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#915872 - 04/20/03 10:42 PM Can my dream come true?
Chris Rossoni Offline
Full Member

Registered: 02/08/03
Posts: 83
DO you think it is possible for me to make it to Juliard? I just started playing about 11 months ago. I am playing things like Mozarts K.545, claire de lune, sonatina by handel in a-, and other songs at that level. My problem is it always seems like my dreams slip away because of a late start, or something because of my disadvantage.. I wonder if it is possible to compete against the greater musicians in the world with such a late start...

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#915873 - 04/20/03 10:51 PM Re: Can my dream come true?
Mathilde Offline
Full Member

Registered: 04/05/03
Posts: 309
Loc: Decatur, Illinois, USA
Sure, why not? How old are you?

But one question: What do you want to do after[/b] Juilliard? That's the most important thing, IMO. Gotta take the long-term view.

You do know that a Juilliard degree isn't a guarantee of anything, yes? It's not a guarantee of a glossy performing career, or a juicy post teaching music to privileged private school children, or a career as a professor of piano at Juilliard.

Here in our downstate Rust Belt public school system, my daughter's Middle School band director has a degree from Juilliard. I have no idea whether she got more money from the school board because of it, but I seriously doubt it.

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#915874 - 04/20/03 10:54 PM Re: Can my dream come true?
Chris Rossoni Offline
Full Member

Registered: 02/08/03
Posts: 83
i am 16, which makes it worse

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#915875 - 04/20/03 11:04 PM Re: Can my dream come true?
love the late romantics Offline
Full Member

Registered: 04/13/03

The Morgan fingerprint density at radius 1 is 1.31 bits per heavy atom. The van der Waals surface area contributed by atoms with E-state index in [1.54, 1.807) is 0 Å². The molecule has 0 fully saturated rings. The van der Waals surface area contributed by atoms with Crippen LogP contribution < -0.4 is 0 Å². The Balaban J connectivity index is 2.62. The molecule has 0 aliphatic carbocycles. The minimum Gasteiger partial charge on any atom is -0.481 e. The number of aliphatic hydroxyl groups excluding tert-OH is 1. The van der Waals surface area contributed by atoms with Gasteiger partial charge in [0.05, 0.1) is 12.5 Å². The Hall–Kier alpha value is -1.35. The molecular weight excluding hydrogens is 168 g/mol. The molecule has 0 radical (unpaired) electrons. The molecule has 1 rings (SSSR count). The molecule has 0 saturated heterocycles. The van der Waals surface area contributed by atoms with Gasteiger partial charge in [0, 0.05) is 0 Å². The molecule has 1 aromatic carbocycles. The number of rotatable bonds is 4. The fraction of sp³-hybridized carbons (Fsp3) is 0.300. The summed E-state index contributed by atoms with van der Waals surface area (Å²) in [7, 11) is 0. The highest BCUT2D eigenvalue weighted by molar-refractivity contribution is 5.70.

Posts: 297
Loc: Cowtown
I am in the same boat and would absolutely love to go to the Julliard or another prestigeous music school.

Do grades in school effect getting in or is it a purely musical descision by the school.

I am caught in the middle of wanting to go to music school and going to a good university.

What are your opinions on this? Do you think that it would be wise to go to university first and then go to a music school or should I just choose one?

Thankyou for your imput and I'm sorry Chris Rossini if you feel that I 'high-jacked' your thread, I truly didn't mean to.
_________________________


A rock pile ceases to be a rock pile the moment one man contemplates it bearing within him the image of a cathedral.

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#915876 - 04/20/03 11:06 PM Re: Can my dream come true?
Kreisler Offline


Registered: 11/27/02
Posts: 13813
Loc: Iowa City, IA
Doubtful. Schools tend to pay based on degree or hours towards a degree. They usually don't care where the degree came from, which is why a lot of teachers go back to get Masters degrees from the cheapest/closest school they can find.

You're right about a Juilliard degree not guaranteeing anything. It's also very possible to build an academic or performing career without a degree from Juilliard, NEC, Peabody, Eastman, etc...

It's all about hard work and initiative. The name on the diploma can help, but not as much as you might think.

The music world these days is such that people will respect degrees from a wide range of institutions. Juilliard does not have a monopoly on excellence. It's an excellent school, but it's not the only one, and there are more excellent schools out there today than there were 20 or even 10 years ago.

Also, the most important thing is the quality of education and teacher you get. If you can get the best teacher and education for you at Juilliard, then go. If you can get it at the University of Oklahoma or Florida State, then go. (And I know a few people from the likes of OU and FSU who beat Juilliard grads in academic job searches.)
_________________________
"If we continually try to force a child to do what he is afraid to do, he will become more timid, and will use his brains and energy, not to explore the unknown, but to find ways to avoid the pressures we put on him." (John Holt)

www.pianoped.com
www.youtube.com/user/UIPianoPed

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#915877 - 04/20/03 11:06 PM Re: Can my dream come true?